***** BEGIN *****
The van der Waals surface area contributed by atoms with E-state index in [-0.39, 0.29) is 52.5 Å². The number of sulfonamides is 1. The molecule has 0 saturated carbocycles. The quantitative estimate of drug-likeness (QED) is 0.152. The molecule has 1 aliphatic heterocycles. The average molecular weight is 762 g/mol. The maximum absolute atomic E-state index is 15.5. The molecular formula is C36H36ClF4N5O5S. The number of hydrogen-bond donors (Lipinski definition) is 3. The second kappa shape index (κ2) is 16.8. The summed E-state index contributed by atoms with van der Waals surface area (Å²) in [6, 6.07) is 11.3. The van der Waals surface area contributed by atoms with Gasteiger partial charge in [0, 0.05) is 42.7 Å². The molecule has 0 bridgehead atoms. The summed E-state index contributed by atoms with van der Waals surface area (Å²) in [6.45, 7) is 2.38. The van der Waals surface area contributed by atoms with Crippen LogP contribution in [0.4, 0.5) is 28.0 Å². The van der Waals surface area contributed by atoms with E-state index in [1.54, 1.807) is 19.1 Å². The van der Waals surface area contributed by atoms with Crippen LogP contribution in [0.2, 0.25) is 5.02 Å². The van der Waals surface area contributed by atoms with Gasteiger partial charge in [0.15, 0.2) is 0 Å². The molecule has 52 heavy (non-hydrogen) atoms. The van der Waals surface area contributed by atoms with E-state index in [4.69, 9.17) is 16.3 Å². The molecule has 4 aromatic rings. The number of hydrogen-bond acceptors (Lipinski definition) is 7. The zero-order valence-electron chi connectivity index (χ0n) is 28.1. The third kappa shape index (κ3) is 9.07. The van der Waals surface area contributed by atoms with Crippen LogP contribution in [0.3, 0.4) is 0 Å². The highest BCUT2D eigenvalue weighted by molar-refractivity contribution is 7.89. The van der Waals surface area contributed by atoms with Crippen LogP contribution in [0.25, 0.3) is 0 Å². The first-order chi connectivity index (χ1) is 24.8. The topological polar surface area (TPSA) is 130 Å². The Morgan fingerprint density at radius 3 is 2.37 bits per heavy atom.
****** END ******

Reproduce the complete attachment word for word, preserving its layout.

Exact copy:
The van der Waals surface area contributed by atoms with E-state index in [-0.39, 0.29) is 52.5 Å². The number of sulfonamides is 1. The molecule has 0 saturated carbocycles. The quantitative estimate of drug-likeness (QED) is 0.152. The molecule has 1 aliphatic heterocycles. The average molecular weight is 762 g/mol. The maximum absolute atomic E-state index is 15.5. The molecular formula is C36H36ClF4N5O5S. The number of hydrogen-bond donors (Lipinski definition) is 3. The second kappa shape index (κ2) is 16.8. The summed E-state index contributed by atoms with van der Waals surface area (Å²) in [6, 6.07) is 11.3. The van der Waals surface area contributed by atoms with Gasteiger partial charge in [0, 0.05) is 42.7 Å². The molecule has 0 bridgehead atoms. The summed E-state index contributed by atoms with van der Waals surface area (Å²) in [6.45, 7) is 2.38. The van der Waals surface area contributed by atoms with Crippen LogP contribution in [0.4, 0.5) is 28.0 Å². The van der Waals surface area contributed by atoms with E-state index in [1.54, 1.807) is 19.1 Å². The van der Waals surface area contributed by atoms with Crippen LogP contribution in [0.2, 0.25) is 5.02 Å². The van der Waals surface area contributed by atoms with Gasteiger partial charge in [0.15, 0.2) is 0 Å². The molecule has 52 heavy (non-hydrogen) atoms. The van der Waals surface area contributed by atoms with E-state index in [4.69, 9.17) is 16.3 Å². The molecule has 4 aromatic rings. The number of hydrogen-bond acceptors (Lipinski definition) is 7. The zero-order valence-electron chi connectivity index (χ0n) is 28.1. The third kappa shape index (κ3) is 9.07. The van der Waals surface area contributed by atoms with Crippen LogP contribution in [0.3, 0.4) is 0 Å². The highest BCUT2D eigenvalue weighted by molar-refractivity contribution is 7.89. The van der Waals surface area contributed by atoms with Crippen LogP contribution in [0.25, 0.3) is 0 Å². The first-order chi connectivity index (χ1) is 24.8. The topological polar surface area (TPSA) is 130 Å². The Morgan fingerprint density at radius 3 is 2.37 bits per heavy atom.